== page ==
The core components of the Biomedical Engineering Division reflect the expertise of its Co-Directors who were trained in engineering science, bioengineering, engineering-economic planning, physiology, and medicine. Research projects in this division are either independent or collaborative. The researchers interact with each other frequently.
Projects include intravital microscopy, computer-assisted image analysis, microcirculation, telepathology and telemedicine, cancer registry, leukocyte biology, instrument design, artificial blood substitutes, clinical validations, tumor biology, vascular diseases, hemorheology, microangiopathy, biosensors, point-of-care testing (POCT), critical limits, biomedical engineering, and bioinformatics.
Collaborative topics include interaction between intravital microscopy, computer software development, and in vivo real-time studies on microvascular abnormalities in vascular diseases. Other projects involve the utilization of intravital microscopy and computer technology to study vaso-occlusive events in sickle cell diseases, hemorheological and microvascular abnormalities in hemorrhagic and septic shock, and the study of cardiac biomarkers and myocardial ischemia.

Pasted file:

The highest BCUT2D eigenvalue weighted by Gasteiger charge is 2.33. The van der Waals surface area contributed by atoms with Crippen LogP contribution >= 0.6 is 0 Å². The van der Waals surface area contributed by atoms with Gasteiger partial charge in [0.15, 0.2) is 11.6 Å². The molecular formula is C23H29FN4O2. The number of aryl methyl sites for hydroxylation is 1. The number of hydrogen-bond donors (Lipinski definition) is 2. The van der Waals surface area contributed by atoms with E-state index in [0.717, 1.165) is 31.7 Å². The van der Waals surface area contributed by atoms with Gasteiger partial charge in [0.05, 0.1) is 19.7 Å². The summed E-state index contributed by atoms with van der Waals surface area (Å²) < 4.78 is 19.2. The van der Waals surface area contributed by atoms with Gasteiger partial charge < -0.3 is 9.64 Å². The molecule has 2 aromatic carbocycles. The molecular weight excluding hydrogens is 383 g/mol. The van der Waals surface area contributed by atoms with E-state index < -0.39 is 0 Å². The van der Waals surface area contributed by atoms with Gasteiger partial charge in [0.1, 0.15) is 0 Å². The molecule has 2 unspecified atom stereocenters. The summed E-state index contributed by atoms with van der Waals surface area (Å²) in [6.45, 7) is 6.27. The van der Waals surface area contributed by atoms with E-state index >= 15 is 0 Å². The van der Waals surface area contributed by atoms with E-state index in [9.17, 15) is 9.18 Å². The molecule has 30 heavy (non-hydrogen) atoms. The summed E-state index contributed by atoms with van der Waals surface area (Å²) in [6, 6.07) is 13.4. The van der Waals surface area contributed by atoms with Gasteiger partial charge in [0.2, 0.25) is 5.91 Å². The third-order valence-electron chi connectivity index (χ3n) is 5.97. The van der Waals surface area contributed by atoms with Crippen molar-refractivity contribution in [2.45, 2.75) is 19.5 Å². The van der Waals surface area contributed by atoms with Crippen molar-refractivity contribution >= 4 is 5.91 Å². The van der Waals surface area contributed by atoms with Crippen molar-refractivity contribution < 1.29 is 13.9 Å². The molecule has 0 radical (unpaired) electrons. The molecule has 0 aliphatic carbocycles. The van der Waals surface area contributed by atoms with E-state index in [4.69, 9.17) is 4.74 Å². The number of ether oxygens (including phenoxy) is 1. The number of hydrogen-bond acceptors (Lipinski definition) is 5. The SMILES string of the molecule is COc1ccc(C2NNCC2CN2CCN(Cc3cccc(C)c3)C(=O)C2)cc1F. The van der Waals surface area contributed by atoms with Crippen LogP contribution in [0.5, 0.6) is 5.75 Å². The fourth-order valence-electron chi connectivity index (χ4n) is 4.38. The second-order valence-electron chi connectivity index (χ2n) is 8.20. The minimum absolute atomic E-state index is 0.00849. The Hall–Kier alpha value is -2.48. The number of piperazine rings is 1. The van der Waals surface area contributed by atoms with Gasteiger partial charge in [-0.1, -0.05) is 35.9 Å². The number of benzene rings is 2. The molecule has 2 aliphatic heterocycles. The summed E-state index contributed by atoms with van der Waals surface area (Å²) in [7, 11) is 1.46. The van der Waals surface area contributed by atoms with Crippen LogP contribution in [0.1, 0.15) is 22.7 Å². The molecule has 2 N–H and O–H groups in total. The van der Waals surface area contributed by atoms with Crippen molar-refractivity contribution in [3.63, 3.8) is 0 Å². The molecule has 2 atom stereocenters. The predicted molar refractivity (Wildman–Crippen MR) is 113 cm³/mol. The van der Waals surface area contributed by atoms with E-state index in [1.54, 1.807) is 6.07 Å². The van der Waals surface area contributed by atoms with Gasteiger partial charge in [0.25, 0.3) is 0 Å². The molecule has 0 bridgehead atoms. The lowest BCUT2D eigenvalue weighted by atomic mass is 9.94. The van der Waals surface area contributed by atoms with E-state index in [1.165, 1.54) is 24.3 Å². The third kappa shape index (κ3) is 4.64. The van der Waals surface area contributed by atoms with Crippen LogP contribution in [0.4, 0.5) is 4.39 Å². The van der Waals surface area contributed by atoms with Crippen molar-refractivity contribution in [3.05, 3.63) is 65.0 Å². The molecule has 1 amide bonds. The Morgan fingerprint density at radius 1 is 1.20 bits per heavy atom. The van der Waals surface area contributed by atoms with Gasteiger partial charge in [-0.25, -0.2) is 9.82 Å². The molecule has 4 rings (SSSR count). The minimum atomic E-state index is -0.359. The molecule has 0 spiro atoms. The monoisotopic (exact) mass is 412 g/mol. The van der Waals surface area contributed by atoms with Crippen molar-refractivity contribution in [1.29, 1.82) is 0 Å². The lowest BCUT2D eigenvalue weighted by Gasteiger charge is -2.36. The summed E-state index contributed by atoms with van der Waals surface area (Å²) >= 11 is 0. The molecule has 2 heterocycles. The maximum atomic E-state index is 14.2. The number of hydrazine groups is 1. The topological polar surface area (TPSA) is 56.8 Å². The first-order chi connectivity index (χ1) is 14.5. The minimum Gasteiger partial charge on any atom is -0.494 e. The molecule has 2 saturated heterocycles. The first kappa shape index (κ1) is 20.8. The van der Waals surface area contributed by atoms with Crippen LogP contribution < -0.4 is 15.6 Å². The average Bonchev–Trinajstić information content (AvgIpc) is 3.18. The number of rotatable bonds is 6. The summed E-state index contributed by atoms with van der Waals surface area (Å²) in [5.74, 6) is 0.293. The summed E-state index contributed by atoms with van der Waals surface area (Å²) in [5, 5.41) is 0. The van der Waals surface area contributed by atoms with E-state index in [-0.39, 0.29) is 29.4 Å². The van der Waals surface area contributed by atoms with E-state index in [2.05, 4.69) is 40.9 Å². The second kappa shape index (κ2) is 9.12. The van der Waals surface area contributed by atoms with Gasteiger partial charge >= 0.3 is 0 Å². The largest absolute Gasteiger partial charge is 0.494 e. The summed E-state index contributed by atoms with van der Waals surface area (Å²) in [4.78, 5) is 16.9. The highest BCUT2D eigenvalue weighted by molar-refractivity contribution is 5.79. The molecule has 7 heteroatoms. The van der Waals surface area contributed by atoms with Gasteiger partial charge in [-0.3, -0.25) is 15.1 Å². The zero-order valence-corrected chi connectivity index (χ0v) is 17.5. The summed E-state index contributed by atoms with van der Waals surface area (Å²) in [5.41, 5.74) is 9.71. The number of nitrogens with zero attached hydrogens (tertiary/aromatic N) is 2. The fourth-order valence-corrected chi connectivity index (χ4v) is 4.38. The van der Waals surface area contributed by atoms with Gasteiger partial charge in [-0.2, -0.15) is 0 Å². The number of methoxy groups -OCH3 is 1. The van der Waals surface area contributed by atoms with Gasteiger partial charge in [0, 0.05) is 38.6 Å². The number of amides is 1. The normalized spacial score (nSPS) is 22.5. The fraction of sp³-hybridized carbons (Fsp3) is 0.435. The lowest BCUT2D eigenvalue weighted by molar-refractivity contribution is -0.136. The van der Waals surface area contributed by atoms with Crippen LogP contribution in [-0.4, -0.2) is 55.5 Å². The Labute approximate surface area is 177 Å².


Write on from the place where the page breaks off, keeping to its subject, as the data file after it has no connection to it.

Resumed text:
In addition to research interactions with various disciplines, departments, and clinics within the UCD Health System, collaborations encompass institutions nearby as well as abroad --- including early diabetic prediction studies with Stanford University, where one Co-Director (ATC) is a Visiting Professor, sickle cell disease research with UCSF, intracranial laser-Doppler studies with Oakland Children's Hospital, microvascular research on diabetic patients with Cairo University (Kasr Al Eini Center for Diabetes & Endocrinology), where one Co-Director (ATC) is a Visiting Professor, clinical evaluations of instruments for diabetes monitoring with the POCT•CTR on the Davis Campus, and POCT and critical care logistics with the Medical Faculty of Chulalongkorn University (Bangkok, Thailand), where one Co-Director (GJK) is Affiliate Faculty following his term as a Fulbright Scholar in 2003-2004.
Further development of this research division, involving the establishment of research cores to study sickle cell disease, Alzheimer's disease, cardiovascular and cerebrovascular disease, artificial blood substitutes, hemorrhagic and septic shock, and use of POCT in disaster preparedness (tsunami and Katrina) is in progress.